“The multi-member structure reduces the risk of arbitrary decision-making and abuse of power and thereby helps protect individual liberty,” he wrote.
Kavanaugh rejected a chance to close the agency, but instead ruled that the president would have the power to dismiss Cordray in the same way a cabinet member can be fired. Under the 2010 financial regulation law which established the agency, Cordray can only lose his job for what is known as cause, such as neglecting his work.
The Senate confirmed Cordray to a five-year term in 2013 with both Sen. Sherrod Brown, D-Ohio, and Sen. Rob Portman, R-Ohio, voting in favor his nomination. Senate Republicans, however, had pushed for the agency to be directed by a five-member board instead of a single director.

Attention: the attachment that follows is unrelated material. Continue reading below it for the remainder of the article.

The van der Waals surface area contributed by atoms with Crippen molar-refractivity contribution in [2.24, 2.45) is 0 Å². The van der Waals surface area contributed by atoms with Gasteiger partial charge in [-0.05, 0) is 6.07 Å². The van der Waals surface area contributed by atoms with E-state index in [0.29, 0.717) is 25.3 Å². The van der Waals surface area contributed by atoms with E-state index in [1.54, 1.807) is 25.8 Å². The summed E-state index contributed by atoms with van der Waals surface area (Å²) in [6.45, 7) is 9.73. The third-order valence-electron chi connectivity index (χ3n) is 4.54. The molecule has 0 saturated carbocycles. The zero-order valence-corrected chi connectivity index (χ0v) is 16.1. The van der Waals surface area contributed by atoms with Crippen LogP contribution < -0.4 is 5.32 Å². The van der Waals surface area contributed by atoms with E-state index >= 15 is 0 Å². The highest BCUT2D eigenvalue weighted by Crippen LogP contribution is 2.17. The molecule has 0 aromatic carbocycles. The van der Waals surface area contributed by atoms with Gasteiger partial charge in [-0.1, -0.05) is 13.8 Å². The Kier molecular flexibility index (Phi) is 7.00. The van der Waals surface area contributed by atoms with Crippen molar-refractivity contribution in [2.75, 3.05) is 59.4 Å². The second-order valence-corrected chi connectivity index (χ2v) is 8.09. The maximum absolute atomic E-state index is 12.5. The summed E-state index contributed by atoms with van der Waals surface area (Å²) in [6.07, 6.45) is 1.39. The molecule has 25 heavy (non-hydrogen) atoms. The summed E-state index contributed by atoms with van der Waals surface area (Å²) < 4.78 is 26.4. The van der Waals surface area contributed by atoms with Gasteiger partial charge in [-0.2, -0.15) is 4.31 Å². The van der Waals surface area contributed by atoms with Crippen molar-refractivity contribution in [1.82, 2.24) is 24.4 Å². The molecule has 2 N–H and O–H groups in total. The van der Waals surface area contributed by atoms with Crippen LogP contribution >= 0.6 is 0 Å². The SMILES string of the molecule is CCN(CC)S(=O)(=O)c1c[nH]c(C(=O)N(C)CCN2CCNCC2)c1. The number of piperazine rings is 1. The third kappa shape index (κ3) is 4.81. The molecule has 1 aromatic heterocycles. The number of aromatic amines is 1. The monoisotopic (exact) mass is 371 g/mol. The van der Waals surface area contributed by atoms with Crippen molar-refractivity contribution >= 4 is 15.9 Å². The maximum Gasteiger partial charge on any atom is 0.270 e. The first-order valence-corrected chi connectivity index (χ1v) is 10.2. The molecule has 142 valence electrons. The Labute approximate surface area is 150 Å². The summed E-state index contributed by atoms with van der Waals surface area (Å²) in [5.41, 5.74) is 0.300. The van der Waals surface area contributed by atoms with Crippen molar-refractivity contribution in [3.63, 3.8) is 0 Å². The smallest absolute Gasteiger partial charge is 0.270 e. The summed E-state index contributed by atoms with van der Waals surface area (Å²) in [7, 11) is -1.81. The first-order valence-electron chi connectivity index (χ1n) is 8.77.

Cordray is considered a potential Democratic gubernatorial candidate in Ohio in 2018. A spokeswoman for the agency said bureau officials are considering an appeal, adding that as “the court expressly recognized, the bureau will continue its important work.”
(Jessica Wehrman of the Washington Bureau contributed to this story.)